Monday, February 5, 2007
Posted by D. Daniel Sokol
From the FTC Press Release:
The Federal Trade Commission today issued a final opinion and order in the legal proceeding against computer technology developer Rambus, Inc. In addition to barring Rambus from making misrepresentations or omissions to standard-setting organizations, the order requires Rambus to license its SDRAM and DDR SDRAM technology and sets maximum allowable royalty rates it can collect for the licensing, bars Rambus from collecting or attempting to collect more than the maximum allowable royalty rates from companies that may already have incorporated its DRAM technology, and requires Rambus to employ a Commission-approved compliance officer to ensure that Rambus’s patents and patent applications are disclosed to industry standard-setting bodies in which it participates. The order is designed to remedy the effects of the unlawful monopoly Rambus established in the markets for four computer memory technologies that have been incorporated into industry standards for dynamic random access memory – DRAM chips. DRAMs are widely used in personal computers, servers, printers, and cameras.
The release continues:
The Commission’s majority opinion states that the Supreme Court has “emphasized the Commission’s wide discretion in its choice of remedy, and stated the expectation that the Commission would ‘exercise a special competence in formulating remedies to deal with problems in the general sphere of competitive practices.’”
Thus, “The Commission enjoys ‘wide latitude for judgment’ in fashioning a remedial order, subject to the constraint that the requirements of the order bear a reasonable relationship to the unlawful practices that the Commission has found.”
“Having found liability, we want a remedy strong enough to restore ongoing competition and thereby to inspire confidence in the standard-setting process. At the same time, we do not want to impose an unnecessarily restrictive remedy that could undermine the attainment of pro-competitive goals,” it says.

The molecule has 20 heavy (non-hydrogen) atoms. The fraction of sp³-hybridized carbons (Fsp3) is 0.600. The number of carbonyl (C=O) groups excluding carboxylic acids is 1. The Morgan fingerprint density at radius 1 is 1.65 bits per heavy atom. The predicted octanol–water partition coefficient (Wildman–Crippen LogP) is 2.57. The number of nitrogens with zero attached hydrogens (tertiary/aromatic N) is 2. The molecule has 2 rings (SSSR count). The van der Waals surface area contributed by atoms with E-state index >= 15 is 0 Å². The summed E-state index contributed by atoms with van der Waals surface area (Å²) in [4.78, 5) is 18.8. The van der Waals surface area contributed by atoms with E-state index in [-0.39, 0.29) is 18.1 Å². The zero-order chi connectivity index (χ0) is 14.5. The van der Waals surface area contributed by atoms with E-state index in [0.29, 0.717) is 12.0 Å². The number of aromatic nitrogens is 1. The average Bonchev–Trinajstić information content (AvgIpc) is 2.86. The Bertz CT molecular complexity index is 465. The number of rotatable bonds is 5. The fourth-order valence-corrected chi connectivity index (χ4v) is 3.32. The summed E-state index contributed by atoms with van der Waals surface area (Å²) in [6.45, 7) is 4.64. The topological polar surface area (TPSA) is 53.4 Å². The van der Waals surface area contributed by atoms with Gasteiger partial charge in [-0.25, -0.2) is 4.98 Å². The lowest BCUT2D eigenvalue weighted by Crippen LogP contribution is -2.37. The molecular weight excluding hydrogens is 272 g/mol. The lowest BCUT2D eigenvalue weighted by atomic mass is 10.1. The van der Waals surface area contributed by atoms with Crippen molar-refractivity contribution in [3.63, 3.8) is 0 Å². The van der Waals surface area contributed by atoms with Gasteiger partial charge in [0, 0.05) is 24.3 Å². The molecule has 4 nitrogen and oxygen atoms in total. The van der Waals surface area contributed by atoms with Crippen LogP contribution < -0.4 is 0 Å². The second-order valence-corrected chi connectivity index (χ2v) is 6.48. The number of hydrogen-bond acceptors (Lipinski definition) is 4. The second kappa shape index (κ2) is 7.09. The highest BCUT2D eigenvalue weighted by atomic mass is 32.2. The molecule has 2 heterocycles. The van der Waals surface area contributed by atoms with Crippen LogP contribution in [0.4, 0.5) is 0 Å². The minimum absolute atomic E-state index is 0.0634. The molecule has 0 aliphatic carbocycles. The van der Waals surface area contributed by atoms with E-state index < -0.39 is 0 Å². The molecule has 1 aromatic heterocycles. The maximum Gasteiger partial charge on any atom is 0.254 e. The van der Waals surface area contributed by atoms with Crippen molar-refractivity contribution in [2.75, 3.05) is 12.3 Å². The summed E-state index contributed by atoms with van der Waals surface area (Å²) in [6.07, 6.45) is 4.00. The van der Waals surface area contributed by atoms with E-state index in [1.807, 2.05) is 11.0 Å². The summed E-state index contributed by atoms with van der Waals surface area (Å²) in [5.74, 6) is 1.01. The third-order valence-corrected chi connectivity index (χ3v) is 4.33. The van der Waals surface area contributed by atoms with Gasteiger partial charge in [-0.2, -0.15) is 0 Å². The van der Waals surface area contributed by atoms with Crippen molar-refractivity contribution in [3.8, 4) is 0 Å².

“[T]he Commission has previously declared, and we agree, that ‘where the circumstances justify such relief, the Commission has the authority to require royalty-free licensing.’ . . . We conclude, however, that Complaint Counsel have not satisfied their burden of demonstrating that a royalty-free remedy is necessary to restore the competition that would have existed in the ‘but for’ world – i.e., that absent Rambus’s deception, JEDEC would not have standardized Rambus technologies, thus leaving Rambus with no royalties. . . .We have examined the record for the proof that the courts have found necessary to impose royalty-free licensing, but do not find it. ”
“We therefore are left with the task of determining the maximum reasonable royalty rate that Rambus may charge those practicing the SDRAM and DDR-SDRAM standards. Royalty rates unquestionably are better set in the marketplace, but Rambus’s deceptive conduct has made that impossible. Although we do not relish imposing a compulsory licensing remedy, the facts presented make that relief appropriate and indeed necessary to restore competition,” the opinion states.
“[W]e find that a maximum royalty rate of .5% for DDR SDRAM, for three years from the date the Commission’s Order is issued and then going to zero, is reasonable and appropriate. We also find that a corresponding .25% maximum rate for SDRAM is appropriate. Halving the DDR SDRAM rate reflects the fact that SDRAM utilizes only two of the relevant Rambus technologies, whereas DDR SDRAM uses four.”
The opinion explains that the order bars Rambus “from collecting royalties relating to the sale, manufacture or use of any JEDEC-compliant DRAM or non-DRAM products that are greater than those that Rambus is allowed to collect under the terms” of the order. “The purpose of this provision . . . is to preclude Rambus from continuing to collect monopoly rents” with respect to these products.